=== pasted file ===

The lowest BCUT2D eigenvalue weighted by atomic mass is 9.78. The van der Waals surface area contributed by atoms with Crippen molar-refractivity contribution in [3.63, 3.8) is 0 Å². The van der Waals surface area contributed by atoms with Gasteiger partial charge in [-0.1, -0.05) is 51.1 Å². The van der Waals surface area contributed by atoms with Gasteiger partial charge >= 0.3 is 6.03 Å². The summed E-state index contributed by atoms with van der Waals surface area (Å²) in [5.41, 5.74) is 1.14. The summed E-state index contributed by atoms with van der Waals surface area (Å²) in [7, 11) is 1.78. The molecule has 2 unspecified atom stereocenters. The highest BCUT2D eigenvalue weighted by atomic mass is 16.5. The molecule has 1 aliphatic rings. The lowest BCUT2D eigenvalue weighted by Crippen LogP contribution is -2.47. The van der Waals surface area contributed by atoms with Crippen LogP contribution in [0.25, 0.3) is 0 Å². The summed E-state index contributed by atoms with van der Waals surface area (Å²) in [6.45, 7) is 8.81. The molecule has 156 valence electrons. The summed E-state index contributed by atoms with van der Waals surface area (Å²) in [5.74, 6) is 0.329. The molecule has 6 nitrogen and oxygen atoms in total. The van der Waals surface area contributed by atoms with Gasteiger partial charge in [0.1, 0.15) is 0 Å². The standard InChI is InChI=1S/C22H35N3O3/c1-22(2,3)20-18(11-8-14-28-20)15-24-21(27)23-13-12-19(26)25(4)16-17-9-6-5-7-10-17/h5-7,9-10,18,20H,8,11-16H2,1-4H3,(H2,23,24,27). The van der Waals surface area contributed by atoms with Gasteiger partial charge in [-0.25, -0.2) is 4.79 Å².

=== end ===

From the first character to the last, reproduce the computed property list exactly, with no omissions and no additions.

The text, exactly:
The lowest BCUT2D eigenvalue weighted by atomic mass is 9.78. The van der Waals surface area contributed by atoms with Crippen molar-refractivity contribution in [3.63, 3.8) is 0 Å². The van der Waals surface area contributed by atoms with Gasteiger partial charge in [-0.1, -0.05) is 51.1 Å². The van der Waals surface area contributed by atoms with Gasteiger partial charge >= 0.3 is 6.03 Å². The summed E-state index contributed by atoms with van der Waals surface area (Å²) in [5.41, 5.74) is 1.14. The summed E-state index contributed by atoms with van der Waals surface area (Å²) in [7, 11) is 1.78. The molecule has 2 unspecified atom stereocenters. The highest BCUT2D eigenvalue weighted by atomic mass is 16.5. The molecule has 1 aliphatic rings. The lowest BCUT2D eigenvalue weighted by Crippen LogP contribution is -2.47. The van der Waals surface area contributed by atoms with Crippen LogP contribution in [0.25, 0.3) is 0 Å². The summed E-state index contributed by atoms with van der Waals surface area (Å²) in [6.45, 7) is 8.81. The molecule has 156 valence electrons. The summed E-state index contributed by atoms with van der Waals surface area (Å²) in [5.74, 6) is 0.329. The molecule has 6 nitrogen and oxygen atoms in total. The van der Waals surface area contributed by atoms with Gasteiger partial charge in [0.1, 0.15) is 0 Å². The standard InChI is InChI=1S/C22H35N3O3/c1-22(2,3)20-18(11-8-14-28-20)15-24-21(27)23-13-12-19(26)25(4)16-17-9-6-5-7-10-17/h5-7,9-10,18,20H,8,11-16H2,1-4H3,(H2,23,24,27). The van der Waals surface area contributed by atoms with Gasteiger partial charge in [-0.25, -0.2) is 4.79 Å².